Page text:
This Week in PLOS NTDs and PLOS Pathogens: Dams and Disease Triggers, Insights into Disease Transmission Models, African vs. Eurasian Leishmania Genus, P. vivax Vaccine Development, and More
The following new articles are publishing in PLOS NTDs this week:
Most concern over controversial dam building on the Mekong River focuses on river ecology and food security, with limited attention given to the potential threat dams pose to public health via disease ecology and food safety. In this perspective Dr. Alan Ziegler and colleagues show how cascades of dams can trigger the incidence of some water-associated diseases, potentially leading to epidemics. Finally the authors propose alternative strategies for energy generation by working with the monsoon climate regime.
Dr. Jose Muñoz and colleagues explore a clinical case through high-resolution radiological images that highlight the difficult diagnosis of Katayama syndrome in travelers, the clinical and radiological features of pulmonary acute schistosomiasis, and the controversial use of praziquantel and steroids in the management of this infection.
The mechanisms of genomic and genetic evolution in the Leishmania order, a protozoan group that contains about 20 pathogenic species, are the focus of much debate. In this work Dr. Fouad El Baidouri and colleagues used a MultiLocus Sequence Analysis approach to analyze 222 Leishmania strains that belong to different species and were isolated in African and Eurasian foci. This analysis classified the different strains in seven robust genetic clusters that showed remarkable congruence of the phylogenetic message between them.
The following new articles are publishing in PLOS Pathogens this week:
The models used to describe epidemics among human populations have been quite successful at describing epizootics in many animal populations, including forest and crop-defoliating insect pests whose population dynamics are often driven by baculoviruses. In this Pearl, Dr. Bret Elderd discusses the transmission of baculoviruses, the advantages of using them for studying disease and what their transmission can teach us about human diseases.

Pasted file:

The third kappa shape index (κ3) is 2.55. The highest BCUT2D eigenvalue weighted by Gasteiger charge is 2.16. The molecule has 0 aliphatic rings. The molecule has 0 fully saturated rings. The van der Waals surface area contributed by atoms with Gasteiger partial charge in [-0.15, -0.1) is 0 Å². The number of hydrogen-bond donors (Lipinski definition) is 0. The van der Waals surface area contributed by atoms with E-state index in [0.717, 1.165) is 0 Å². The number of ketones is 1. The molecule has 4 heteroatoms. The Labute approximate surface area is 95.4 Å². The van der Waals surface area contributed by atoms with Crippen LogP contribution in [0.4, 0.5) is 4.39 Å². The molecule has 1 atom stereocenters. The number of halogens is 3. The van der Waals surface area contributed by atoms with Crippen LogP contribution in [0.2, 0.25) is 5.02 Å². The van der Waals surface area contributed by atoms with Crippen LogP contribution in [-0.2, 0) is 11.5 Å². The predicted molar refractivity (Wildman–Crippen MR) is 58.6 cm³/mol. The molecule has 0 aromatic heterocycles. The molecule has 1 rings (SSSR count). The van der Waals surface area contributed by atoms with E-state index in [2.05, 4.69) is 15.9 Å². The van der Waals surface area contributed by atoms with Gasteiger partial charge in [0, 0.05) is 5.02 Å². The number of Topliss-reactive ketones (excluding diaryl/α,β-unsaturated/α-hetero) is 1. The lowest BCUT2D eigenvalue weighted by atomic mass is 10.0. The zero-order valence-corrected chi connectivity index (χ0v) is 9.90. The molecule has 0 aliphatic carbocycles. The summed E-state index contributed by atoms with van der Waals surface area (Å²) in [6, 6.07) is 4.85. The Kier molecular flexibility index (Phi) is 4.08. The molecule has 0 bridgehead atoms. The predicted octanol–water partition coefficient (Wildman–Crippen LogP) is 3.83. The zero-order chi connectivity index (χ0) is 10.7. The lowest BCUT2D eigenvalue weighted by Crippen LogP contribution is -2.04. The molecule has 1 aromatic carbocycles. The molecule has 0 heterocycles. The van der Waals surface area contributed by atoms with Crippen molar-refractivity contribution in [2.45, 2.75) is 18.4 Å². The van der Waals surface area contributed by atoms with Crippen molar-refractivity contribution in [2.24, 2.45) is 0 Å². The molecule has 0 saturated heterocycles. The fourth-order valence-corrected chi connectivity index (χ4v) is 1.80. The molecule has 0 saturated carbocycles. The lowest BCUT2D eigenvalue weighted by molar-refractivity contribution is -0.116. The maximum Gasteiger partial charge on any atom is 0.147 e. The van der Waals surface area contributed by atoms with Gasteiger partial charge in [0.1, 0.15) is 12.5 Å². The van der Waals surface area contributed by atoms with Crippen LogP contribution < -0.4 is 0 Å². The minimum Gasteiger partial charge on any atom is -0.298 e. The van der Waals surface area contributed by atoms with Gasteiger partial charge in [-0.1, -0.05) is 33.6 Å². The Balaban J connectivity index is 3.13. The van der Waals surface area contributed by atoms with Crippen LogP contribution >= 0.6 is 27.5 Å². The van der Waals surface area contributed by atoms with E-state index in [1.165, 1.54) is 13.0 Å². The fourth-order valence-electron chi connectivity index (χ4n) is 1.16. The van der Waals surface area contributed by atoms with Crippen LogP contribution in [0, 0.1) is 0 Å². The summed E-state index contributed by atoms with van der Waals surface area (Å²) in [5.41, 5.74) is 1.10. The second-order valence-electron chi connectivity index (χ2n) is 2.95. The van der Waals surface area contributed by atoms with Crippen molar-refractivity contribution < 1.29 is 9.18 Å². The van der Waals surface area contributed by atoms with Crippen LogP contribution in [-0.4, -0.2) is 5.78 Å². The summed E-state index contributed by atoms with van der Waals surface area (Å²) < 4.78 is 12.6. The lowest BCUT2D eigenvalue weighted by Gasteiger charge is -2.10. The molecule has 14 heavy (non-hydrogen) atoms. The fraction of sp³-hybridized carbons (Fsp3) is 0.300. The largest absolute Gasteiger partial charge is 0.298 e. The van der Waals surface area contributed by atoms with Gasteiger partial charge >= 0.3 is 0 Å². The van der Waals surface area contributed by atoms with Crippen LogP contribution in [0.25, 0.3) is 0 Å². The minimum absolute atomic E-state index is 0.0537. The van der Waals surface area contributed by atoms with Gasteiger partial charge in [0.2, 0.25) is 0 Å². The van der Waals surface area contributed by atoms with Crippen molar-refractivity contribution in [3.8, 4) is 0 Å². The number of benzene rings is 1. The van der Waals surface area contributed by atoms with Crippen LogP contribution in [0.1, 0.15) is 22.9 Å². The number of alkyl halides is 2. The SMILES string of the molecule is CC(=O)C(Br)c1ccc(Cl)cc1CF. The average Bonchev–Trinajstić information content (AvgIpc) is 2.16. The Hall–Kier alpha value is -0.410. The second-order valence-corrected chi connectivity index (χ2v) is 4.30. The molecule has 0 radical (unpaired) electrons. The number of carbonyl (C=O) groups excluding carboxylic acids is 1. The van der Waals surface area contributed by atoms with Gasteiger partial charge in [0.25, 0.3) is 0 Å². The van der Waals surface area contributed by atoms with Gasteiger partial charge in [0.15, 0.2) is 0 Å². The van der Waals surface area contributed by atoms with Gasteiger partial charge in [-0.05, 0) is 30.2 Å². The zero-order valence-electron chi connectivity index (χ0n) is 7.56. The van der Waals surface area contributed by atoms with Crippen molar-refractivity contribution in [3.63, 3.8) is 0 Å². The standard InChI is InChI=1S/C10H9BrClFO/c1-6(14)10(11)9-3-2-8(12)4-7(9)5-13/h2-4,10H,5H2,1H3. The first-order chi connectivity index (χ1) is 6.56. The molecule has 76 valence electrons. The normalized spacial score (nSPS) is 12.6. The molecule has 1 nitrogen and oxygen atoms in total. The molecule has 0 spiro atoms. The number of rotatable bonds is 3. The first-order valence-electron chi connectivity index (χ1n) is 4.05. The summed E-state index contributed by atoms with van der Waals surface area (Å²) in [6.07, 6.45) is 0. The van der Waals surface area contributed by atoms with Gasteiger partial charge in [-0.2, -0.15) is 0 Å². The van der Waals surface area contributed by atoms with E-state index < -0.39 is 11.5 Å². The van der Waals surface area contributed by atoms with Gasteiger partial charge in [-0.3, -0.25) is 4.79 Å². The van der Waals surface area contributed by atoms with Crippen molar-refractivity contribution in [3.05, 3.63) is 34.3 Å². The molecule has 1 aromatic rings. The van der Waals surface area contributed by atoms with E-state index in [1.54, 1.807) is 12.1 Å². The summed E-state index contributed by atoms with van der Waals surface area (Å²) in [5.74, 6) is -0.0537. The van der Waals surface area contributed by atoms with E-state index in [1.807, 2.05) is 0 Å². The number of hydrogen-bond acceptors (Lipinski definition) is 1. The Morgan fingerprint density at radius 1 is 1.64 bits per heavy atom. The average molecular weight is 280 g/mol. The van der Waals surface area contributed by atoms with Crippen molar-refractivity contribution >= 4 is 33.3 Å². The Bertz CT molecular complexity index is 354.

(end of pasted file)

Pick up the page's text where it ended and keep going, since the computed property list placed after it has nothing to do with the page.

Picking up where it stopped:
Glycan masking is an emerging vaccine design strategy that has mostly been evaluated on HIV gp120 envelope glycoprotein but it has never been tested on eukaryotic pathogens, such as Plasmodium. Drs. Sowmya Sampath, Chris Carrico and colleagues show that glycan resurfacing is an attractive and feasible tool to investigate protein structure-function, and that glycan-masked Plasmodium (P.) vivax Duffy Binding Protein immunogens might contribute to P. vivax vaccine development.
Over the last 20 years, continuous efforts have been undertaken to develop new immunotherapeutic approaches for the treatment of chronic hepatitis B, but there have been few satisfactory results. Dr. Anna Kosinska and colleagues demonstrate that the combined antiviral and vaccination approach efficiently elicit sustained immunological control of chronic hepadnaviral infection in woodchucks and may be a new promising therapeutic strategy.